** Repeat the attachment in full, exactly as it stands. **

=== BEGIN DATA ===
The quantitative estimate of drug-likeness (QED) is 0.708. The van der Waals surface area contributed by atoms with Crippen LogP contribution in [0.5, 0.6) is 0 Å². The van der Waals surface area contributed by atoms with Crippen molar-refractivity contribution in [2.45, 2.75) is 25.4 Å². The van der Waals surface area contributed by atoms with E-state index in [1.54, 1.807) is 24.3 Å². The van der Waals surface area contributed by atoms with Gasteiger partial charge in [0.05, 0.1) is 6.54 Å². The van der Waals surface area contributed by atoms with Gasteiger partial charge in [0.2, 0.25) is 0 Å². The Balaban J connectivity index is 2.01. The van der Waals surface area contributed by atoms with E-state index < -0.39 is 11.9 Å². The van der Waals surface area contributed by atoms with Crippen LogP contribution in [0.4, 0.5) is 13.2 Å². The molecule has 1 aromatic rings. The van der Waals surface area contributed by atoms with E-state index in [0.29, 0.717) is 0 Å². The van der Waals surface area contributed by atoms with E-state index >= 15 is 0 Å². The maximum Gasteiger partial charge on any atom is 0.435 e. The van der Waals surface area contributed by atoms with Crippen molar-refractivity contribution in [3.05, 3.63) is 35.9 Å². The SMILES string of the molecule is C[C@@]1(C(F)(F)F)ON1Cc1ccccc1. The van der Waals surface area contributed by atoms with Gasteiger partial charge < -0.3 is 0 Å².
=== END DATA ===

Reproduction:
The quantitative estimate of drug-likeness (QED) is 0.708. The van der Waals surface area contributed by atoms with Crippen LogP contribution in [0.5, 0.6) is 0 Å². The van der Waals surface area contributed by atoms with Crippen molar-refractivity contribution in [2.45, 2.75) is 25.4 Å². The van der Waals surface area contributed by atoms with E-state index in [1.54, 1.807) is 24.3 Å². The van der Waals surface area contributed by atoms with Gasteiger partial charge in [0.05, 0.1) is 6.54 Å². The van der Waals surface area contributed by atoms with Gasteiger partial charge in [0.2, 0.25) is 0 Å². The Balaban J connectivity index is 2.01. The van der Waals surface area contributed by atoms with E-state index < -0.39 is 11.9 Å². The van der Waals surface area contributed by atoms with Crippen LogP contribution in [0.4, 0.5) is 13.2 Å². The molecule has 1 aromatic rings. The van der Waals surface area contributed by atoms with E-state index in [0.29, 0.717) is 0 Å². The van der Waals surface area contributed by atoms with E-state index >= 15 is 0 Å². The maximum Gasteiger partial charge on any atom is 0.435 e. The van der Waals surface area contributed by atoms with Crippen molar-refractivity contribution in [3.05, 3.63) is 35.9 Å². The SMILES string of the molecule is C[C@@]1(C(F)(F)F)ON1Cc1ccccc1. The van der Waals surface area contributed by atoms with Gasteiger partial charge < -0.3 is 0 Å².